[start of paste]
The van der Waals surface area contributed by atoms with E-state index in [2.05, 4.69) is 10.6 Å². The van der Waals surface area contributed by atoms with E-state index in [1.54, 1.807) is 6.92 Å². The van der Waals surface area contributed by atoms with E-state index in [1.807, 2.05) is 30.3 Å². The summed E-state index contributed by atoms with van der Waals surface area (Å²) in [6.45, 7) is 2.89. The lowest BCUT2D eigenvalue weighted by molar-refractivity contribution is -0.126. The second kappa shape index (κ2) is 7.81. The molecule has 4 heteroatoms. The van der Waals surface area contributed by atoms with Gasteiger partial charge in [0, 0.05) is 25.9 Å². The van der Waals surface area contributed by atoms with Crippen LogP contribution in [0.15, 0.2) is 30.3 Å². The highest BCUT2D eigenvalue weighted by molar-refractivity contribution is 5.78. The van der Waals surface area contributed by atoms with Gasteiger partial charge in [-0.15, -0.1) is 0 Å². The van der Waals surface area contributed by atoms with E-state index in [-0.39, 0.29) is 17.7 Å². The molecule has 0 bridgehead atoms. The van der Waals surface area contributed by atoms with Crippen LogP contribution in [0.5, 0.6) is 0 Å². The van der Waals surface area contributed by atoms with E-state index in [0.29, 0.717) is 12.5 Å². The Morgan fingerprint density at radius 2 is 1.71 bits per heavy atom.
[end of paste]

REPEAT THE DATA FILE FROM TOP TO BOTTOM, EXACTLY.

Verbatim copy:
The van der Waals surface area contributed by atoms with E-state index in [2.05, 4.69) is 10.6 Å². The van der Waals surface area contributed by atoms with E-state index in [1.54, 1.807) is 6.92 Å². The van der Waals surface area contributed by atoms with E-state index in [1.807, 2.05) is 30.3 Å². The summed E-state index contributed by atoms with van der Waals surface area (Å²) in [6.45, 7) is 2.89. The lowest BCUT2D eigenvalue weighted by molar-refractivity contribution is -0.126. The second kappa shape index (κ2) is 7.81. The molecule has 4 heteroatoms. The van der Waals surface area contributed by atoms with Gasteiger partial charge in [0, 0.05) is 25.9 Å². The van der Waals surface area contributed by atoms with Crippen LogP contribution in [0.15, 0.2) is 30.3 Å². The highest BCUT2D eigenvalue weighted by molar-refractivity contribution is 5.78. The van der Waals surface area contributed by atoms with Gasteiger partial charge in [-0.15, -0.1) is 0 Å². The van der Waals surface area contributed by atoms with E-state index in [-0.39, 0.29) is 17.7 Å². The molecule has 0 bridgehead atoms. The van der Waals surface area contributed by atoms with Crippen LogP contribution in [0.5, 0.6) is 0 Å². The van der Waals surface area contributed by atoms with E-state index in [0.29, 0.717) is 12.5 Å². The Morgan fingerprint density at radius 2 is 1.71 bits per heavy atom.